New Study Finds Carry Laws Benefit Police Safety


New Study Finds Carry Laws Benefit Police Safety
— But waiting period laws show no impact on crime

For Immediate Release
April 30, 2001
Contact: Rebecca Rasheed

(Springfield, VA) — A groundbreaking new study, soon to be released in The Journal of Law and Economics, has discovered that states implementing concealed carry laws benefit the safety of police. The author, David B. Mustard of the University of Georgia’s Department of Economics, found that allowing law-abiding citizens to carry concealed weapons “does not endanger the lives of officers, and may help reduce their risk of being killed.”

Gun Owners of America today noted these findings should come as no surprise. “Most Americans use their firearms in responsible ways,” said Erich Pratt, the Communications Director for GOA.

“All the fear mongering from gun grabbers is totally groundless. There have been no reported incidents of card-carrying gun toters committing crimes against police officers. But there have been hundreds of reported self-defense cases where people have used their guns to protect themselves, their families or even police.”

The report cites one such case from Phoenix, Arizona, where a permit holder used his weapon to save an officer’s life from three Mexican drug dealers. The police union was so grateful to the citizen, Rory Vertigan, that it awarded him $500 and a certificate for a replacement gun.

“Concealed carry laws are making converts all around the country,” Pratt said. “The head of the Dallas Police Association initially lobbied against the Texas carry law. But after seeing how well citizens have exercised their right to bear arms, he now favors the legislation wholeheartedly,” Pratt said.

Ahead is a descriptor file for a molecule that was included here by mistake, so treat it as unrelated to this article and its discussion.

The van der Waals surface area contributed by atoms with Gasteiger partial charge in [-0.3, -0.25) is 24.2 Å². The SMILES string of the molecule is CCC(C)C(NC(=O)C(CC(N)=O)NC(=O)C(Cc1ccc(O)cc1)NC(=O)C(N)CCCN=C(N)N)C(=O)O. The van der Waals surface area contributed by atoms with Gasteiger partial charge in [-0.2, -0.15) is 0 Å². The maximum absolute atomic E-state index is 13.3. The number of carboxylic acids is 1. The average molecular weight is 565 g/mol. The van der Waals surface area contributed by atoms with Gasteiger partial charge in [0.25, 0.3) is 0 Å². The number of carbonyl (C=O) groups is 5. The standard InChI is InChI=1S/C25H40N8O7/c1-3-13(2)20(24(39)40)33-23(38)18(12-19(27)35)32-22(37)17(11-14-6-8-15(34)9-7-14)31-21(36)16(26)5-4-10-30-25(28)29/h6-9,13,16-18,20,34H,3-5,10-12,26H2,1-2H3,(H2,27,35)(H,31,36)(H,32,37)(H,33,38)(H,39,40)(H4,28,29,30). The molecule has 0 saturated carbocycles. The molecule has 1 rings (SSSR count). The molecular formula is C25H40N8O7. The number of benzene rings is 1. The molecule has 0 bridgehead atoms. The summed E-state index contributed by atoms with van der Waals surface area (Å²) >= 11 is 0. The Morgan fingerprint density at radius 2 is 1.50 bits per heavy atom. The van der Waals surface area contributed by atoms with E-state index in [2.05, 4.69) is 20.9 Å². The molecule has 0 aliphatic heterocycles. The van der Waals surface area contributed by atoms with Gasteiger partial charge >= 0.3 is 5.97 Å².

The study quotes Senior Cpl. Glenn White, President of the 2,350-member Dallas Police Association who says, “All the horror stories I thought would come to pass didn’t happen. No bogeyman. I think it’s worked out well, and that says good things about the citizens who have permits. I’m a convert.”

The study also found that states implementing waiting periods saw no favorable impact upon their crime rates. This finding tracks with the report issued last year by the Journal of the American Medical Association, which found that states implementing waiting periods and background checks did “not [experience] reductions in homicide rates or overall suicide rates.”

The Mustard study, entitled “The Impact of Gun Laws on Police Deaths,” can be found at on the internet (simply click on the top link). GOA’s Erich Pratt is available for interviews.

— GOA —